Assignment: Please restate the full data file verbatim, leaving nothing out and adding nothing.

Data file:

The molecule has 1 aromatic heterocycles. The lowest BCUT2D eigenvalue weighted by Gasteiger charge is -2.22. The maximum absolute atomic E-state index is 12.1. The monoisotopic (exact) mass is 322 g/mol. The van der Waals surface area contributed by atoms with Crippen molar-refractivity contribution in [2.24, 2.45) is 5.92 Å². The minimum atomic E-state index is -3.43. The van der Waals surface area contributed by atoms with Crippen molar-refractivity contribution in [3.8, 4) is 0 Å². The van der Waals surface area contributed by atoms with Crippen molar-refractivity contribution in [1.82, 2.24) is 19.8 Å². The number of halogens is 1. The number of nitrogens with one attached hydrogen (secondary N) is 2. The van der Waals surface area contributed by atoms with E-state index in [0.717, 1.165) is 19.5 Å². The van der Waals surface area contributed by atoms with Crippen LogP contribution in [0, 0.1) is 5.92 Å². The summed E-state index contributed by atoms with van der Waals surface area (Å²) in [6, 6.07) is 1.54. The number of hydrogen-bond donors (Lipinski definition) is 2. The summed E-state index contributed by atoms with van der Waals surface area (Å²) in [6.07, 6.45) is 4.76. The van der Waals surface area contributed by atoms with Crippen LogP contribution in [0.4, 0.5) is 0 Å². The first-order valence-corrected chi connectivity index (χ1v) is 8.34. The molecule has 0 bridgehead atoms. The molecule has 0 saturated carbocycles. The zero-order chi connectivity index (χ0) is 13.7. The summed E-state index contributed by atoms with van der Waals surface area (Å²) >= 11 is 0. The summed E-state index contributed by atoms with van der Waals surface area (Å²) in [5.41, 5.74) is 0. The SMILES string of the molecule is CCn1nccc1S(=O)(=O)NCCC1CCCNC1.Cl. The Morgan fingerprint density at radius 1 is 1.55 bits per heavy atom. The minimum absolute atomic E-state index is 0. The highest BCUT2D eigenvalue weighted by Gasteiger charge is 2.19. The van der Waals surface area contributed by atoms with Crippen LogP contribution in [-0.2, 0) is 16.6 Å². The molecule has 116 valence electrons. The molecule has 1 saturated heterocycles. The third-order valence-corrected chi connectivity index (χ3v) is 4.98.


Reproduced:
The molecule has 1 aromatic heterocycles. The lowest BCUT2D eigenvalue weighted by Gasteiger charge is -2.22. The maximum absolute atomic E-state index is 12.1. The monoisotopic (exact) mass is 322 g/mol. The van der Waals surface area contributed by atoms with Crippen molar-refractivity contribution in [2.24, 2.45) is 5.92 Å². The minimum atomic E-state index is -3.43. The van der Waals surface area contributed by atoms with Crippen molar-refractivity contribution in [3.8, 4) is 0 Å². The van der Waals surface area contributed by atoms with Crippen molar-refractivity contribution in [1.82, 2.24) is 19.8 Å². The number of halogens is 1. The number of nitrogens with one attached hydrogen (secondary N) is 2. The van der Waals surface area contributed by atoms with E-state index in [0.717, 1.165) is 19.5 Å². The van der Waals surface area contributed by atoms with Crippen LogP contribution in [0, 0.1) is 5.92 Å². The summed E-state index contributed by atoms with van der Waals surface area (Å²) in [6, 6.07) is 1.54. The number of hydrogen-bond donors (Lipinski definition) is 2. The summed E-state index contributed by atoms with van der Waals surface area (Å²) in [6.07, 6.45) is 4.76. The van der Waals surface area contributed by atoms with Crippen LogP contribution in [0.4, 0.5) is 0 Å². The first-order valence-corrected chi connectivity index (χ1v) is 8.34. The molecule has 0 bridgehead atoms. The molecule has 0 saturated carbocycles. The zero-order chi connectivity index (χ0) is 13.7. The summed E-state index contributed by atoms with van der Waals surface area (Å²) >= 11 is 0. The summed E-state index contributed by atoms with van der Waals surface area (Å²) in [5.41, 5.74) is 0. The SMILES string of the molecule is CCn1nccc1S(=O)(=O)NCCC1CCCNC1.Cl. The Morgan fingerprint density at radius 1 is 1.55 bits per heavy atom. The minimum absolute atomic E-state index is 0. The highest BCUT2D eigenvalue weighted by Gasteiger charge is 2.19. The van der Waals surface area contributed by atoms with Crippen LogP contribution in [-0.2, 0) is 16.6 Å². The molecule has 116 valence electrons. The molecule has 1 saturated heterocycles. The third-order valence-corrected chi connectivity index (χ3v) is 4.98.